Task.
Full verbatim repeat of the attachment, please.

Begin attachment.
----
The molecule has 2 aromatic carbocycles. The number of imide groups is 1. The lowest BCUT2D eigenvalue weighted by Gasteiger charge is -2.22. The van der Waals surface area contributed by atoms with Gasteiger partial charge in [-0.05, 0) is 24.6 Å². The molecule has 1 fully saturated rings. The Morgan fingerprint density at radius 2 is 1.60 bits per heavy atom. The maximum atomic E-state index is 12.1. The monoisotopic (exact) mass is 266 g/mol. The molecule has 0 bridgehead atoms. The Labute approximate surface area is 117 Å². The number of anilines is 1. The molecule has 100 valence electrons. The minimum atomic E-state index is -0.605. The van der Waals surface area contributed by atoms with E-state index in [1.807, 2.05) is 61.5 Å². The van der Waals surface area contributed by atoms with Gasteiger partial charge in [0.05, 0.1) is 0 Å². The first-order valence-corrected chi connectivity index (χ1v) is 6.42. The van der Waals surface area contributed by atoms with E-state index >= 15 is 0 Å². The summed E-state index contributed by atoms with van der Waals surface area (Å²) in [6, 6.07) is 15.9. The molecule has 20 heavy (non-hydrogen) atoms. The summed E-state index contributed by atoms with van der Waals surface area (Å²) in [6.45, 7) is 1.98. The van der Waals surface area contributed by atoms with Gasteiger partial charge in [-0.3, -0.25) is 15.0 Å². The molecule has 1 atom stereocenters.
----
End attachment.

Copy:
The molecule has 2 aromatic carbocycles. The number of imide groups is 1. The lowest BCUT2D eigenvalue weighted by Gasteiger charge is -2.22. The van der Waals surface area contributed by atoms with Gasteiger partial charge in [-0.05, 0) is 24.6 Å². The molecule has 1 fully saturated rings. The Morgan fingerprint density at radius 2 is 1.60 bits per heavy atom. The maximum atomic E-state index is 12.1. The monoisotopic (exact) mass is 266 g/mol. The molecule has 0 bridgehead atoms. The Labute approximate surface area is 117 Å². The number of anilines is 1. The molecule has 100 valence electrons. The minimum atomic E-state index is -0.605. The van der Waals surface area contributed by atoms with E-state index in [1.807, 2.05) is 61.5 Å². The van der Waals surface area contributed by atoms with Gasteiger partial charge in [0.05, 0.1) is 0 Å². The first-order valence-corrected chi connectivity index (χ1v) is 6.42. The van der Waals surface area contributed by atoms with E-state index >= 15 is 0 Å². The summed E-state index contributed by atoms with van der Waals surface area (Å²) in [6, 6.07) is 15.9. The molecule has 20 heavy (non-hydrogen) atoms. The summed E-state index contributed by atoms with van der Waals surface area (Å²) in [6.45, 7) is 1.98. The van der Waals surface area contributed by atoms with Gasteiger partial charge in [-0.3, -0.25) is 15.0 Å². The molecule has 1 atom stereocenters.